Upon arrival our delegation was met by Madame Sun, a formidable lady who was a senior cadre in the Beijing Prison Bureau, and by the warden and deputy warden of the Beijing Juvenile Reform Center. I had met Madame Sun once before, when I visited Beijing Number Two Prison in 2001.
We were treated to a performance of traditional Chinese drumming by around 100 boys, decked out in colorful peasant garb. The sound was deafening, and it seemed to go on for an eternity. The noise made it impossible to carry on a conversation with the wardens. Finally, SPC Judge Hu, who had accompanied us, stepped in and asked for the performance to end. At this point we were told that the boys were the only inmates that we would see on the visit. Everyone else was required to participate in the center’s annual sports day. It was odd that our visit was scheduled on one of the only days of the year when we could not see, much less interact with, incarcerated young people, something we had arranged for the Chinese delegation when they visited the United States. Sessions between young detainees and the Chinese visitors were among the most valuable experiences of the 2008 delegation’s visit to the United States.
Our group proceeded to visit the empty male and female cell blocks, classrooms and other activity rooms. We were told that the average inmate age was 17 and a half years old. Inmates who turn 18 but who have two years left on their sentences are typically not transferred to adult prisons and instead serve the remainder of their sentences in the juvenile reform center. Two juveniles were serving life sentences at the time of our visit.
The wardens explained the system of awarding points for good behavior. Each month, inmates can earn a maximum of 10 points: one for “showing remorse,” one for performing well in “thought reform,” and eight for general behavior such as observing discipline, classroom performance, good hygiene and so forth. Violations result in the deduction of points. Accumulation of points leads to citations which in turn form the basis of applications for sentence reductions. Every year 20 percent of juveniles in the center are granted parole, a rate much higher than the rate in adult prisons.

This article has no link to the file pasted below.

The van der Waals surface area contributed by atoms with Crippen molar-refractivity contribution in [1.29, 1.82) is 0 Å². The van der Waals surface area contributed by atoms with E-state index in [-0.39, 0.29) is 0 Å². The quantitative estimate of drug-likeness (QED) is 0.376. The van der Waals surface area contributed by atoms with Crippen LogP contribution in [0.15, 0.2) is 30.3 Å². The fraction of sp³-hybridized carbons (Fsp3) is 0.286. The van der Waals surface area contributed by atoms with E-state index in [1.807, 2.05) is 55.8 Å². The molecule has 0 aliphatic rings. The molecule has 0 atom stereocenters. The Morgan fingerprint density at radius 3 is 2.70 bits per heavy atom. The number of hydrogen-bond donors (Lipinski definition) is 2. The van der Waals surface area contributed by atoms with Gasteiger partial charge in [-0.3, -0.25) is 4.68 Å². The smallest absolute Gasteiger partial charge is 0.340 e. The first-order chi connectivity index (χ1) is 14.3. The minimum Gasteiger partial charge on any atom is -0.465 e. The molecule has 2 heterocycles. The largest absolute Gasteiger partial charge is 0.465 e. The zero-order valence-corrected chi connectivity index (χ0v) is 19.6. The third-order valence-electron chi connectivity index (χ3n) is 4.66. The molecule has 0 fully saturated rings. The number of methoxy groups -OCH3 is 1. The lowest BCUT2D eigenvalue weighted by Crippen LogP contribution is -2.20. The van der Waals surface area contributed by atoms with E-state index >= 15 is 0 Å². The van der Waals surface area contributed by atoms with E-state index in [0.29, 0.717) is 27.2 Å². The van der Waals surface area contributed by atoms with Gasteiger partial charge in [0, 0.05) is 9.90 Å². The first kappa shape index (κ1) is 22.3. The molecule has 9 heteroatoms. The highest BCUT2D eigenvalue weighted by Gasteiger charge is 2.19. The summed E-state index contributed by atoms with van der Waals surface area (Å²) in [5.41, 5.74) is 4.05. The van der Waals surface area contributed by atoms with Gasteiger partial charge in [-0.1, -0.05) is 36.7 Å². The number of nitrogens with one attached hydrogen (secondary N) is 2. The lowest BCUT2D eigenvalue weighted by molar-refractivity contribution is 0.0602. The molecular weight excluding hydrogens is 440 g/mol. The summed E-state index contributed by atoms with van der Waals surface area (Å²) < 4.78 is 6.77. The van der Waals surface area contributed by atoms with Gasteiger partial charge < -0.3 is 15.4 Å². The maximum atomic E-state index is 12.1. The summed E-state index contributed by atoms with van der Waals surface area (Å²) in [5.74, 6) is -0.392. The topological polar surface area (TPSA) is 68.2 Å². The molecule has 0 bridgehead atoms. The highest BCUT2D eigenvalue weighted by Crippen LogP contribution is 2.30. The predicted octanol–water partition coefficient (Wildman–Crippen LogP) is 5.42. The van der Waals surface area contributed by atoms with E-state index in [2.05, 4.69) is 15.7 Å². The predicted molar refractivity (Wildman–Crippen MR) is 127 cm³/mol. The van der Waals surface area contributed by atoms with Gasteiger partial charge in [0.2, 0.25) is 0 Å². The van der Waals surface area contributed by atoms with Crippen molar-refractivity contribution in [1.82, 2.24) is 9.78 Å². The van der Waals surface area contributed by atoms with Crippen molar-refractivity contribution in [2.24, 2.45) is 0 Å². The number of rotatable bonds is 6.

Teens incarcerated in the center are entitled to one family visit a month, and unlike inmates in adult prisons, this privilege is not restricted as a form of punishment. Inmates can also make phone calls and send letters to family members. Unlike in the United States, there are no gangs in juvenile prisons in China, and fights are uncommon due to intense monitoring by staff. Although there is a protocol for solitary confinement, it is rarely employed. The biggest problem is that it is difficult to deliver vocational training given the varying ages and sentences of the young people in the center.
After we left the cell block, I tried to find out if any inmates were serving sentences for endangering state security. Madame Sun jumped in before the wardens could answer my question. “You’re always asking about such people,” she exclaimed. I failed to get an answer.
After our second juvenile justice delegation concluded, Dui Hua organized three more delegations, two to China and one to the United States. American experts introduced such practices as “diversion,” the sealing of juvenile records, gender-specific measures, and psychological and behavioral assessments at every stage of adjudication and incarceration. Several of these practices were enshrined in the amended Criminal Procedure Law promulgated in 2012.
In 2010, when I visited the Beijing center with our delegation, 80,000 juveniles were arrested in China. More than 68,000 were given custodial sentences. In 2017, the year our last exchange with the SPC took place, fewer than 33,000 juveniles were given custodial sentences by Chinese courts, a drop of more than 50 percent.